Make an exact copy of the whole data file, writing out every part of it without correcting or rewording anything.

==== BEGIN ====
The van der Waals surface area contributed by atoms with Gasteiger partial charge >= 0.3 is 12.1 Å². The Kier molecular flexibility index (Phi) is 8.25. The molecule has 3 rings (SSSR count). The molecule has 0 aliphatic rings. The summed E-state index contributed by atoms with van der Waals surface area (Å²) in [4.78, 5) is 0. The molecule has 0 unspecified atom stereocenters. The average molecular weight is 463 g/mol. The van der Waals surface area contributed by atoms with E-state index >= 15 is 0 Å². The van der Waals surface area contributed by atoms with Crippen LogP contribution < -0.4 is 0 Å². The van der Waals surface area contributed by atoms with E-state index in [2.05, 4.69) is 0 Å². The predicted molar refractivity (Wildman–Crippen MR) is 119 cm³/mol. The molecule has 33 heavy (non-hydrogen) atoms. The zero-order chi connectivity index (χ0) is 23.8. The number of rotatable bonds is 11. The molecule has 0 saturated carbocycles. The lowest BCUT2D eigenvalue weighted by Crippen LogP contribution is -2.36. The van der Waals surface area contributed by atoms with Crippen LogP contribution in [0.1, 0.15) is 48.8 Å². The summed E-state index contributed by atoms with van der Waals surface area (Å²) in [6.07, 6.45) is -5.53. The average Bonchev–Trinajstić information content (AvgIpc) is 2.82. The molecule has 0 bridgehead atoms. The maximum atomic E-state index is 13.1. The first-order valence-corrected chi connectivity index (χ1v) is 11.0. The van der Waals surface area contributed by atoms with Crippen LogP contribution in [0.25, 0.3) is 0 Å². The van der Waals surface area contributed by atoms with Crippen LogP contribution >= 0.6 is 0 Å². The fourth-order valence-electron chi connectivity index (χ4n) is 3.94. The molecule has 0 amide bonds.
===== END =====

The van der Waals surface area contributed by atoms with Gasteiger partial charge >= 0.3 is 12.1 Å². The Kier molecular flexibility index (Phi) is 8.25. The molecule has 3 rings (SSSR count). The molecule has 0 aliphatic rings. The summed E-state index contributed by atoms with van der Waals surface area (Å²) in [4.78, 5) is 0. The molecule has 0 unspecified atom stereocenters. The average molecular weight is 463 g/mol. The van der Waals surface area contributed by atoms with E-state index >= 15 is 0 Å². The van der Waals surface area contributed by atoms with Crippen LogP contribution < -0.4 is 0 Å². The van der Waals surface area contributed by atoms with E-state index in [2.05, 4.69) is 0 Å². The predicted molar refractivity (Wildman–Crippen MR) is 119 cm³/mol. The molecule has 33 heavy (non-hydrogen) atoms. The zero-order chi connectivity index (χ0) is 23.8. The number of rotatable bonds is 11. The molecule has 0 saturated carbocycles. The lowest BCUT2D eigenvalue weighted by Crippen LogP contribution is -2.36. The van der Waals surface area contributed by atoms with Crippen LogP contribution in [0.1, 0.15) is 48.8 Å². The summed E-state index contributed by atoms with van der Waals surface area (Å²) in [6.07, 6.45) is -5.53. The average Bonchev–Trinajstić information content (AvgIpc) is 2.82. The molecule has 0 bridgehead atoms. The maximum atomic E-state index is 13.1. The first-order valence-corrected chi connectivity index (χ1v) is 11.0. The van der Waals surface area contributed by atoms with Crippen LogP contribution in [0.25, 0.3) is 0 Å². The van der Waals surface area contributed by atoms with Crippen LogP contribution >= 0.6 is 0 Å². The fourth-order valence-electron chi connectivity index (χ4n) is 3.94. The molecule has 0 amide bonds.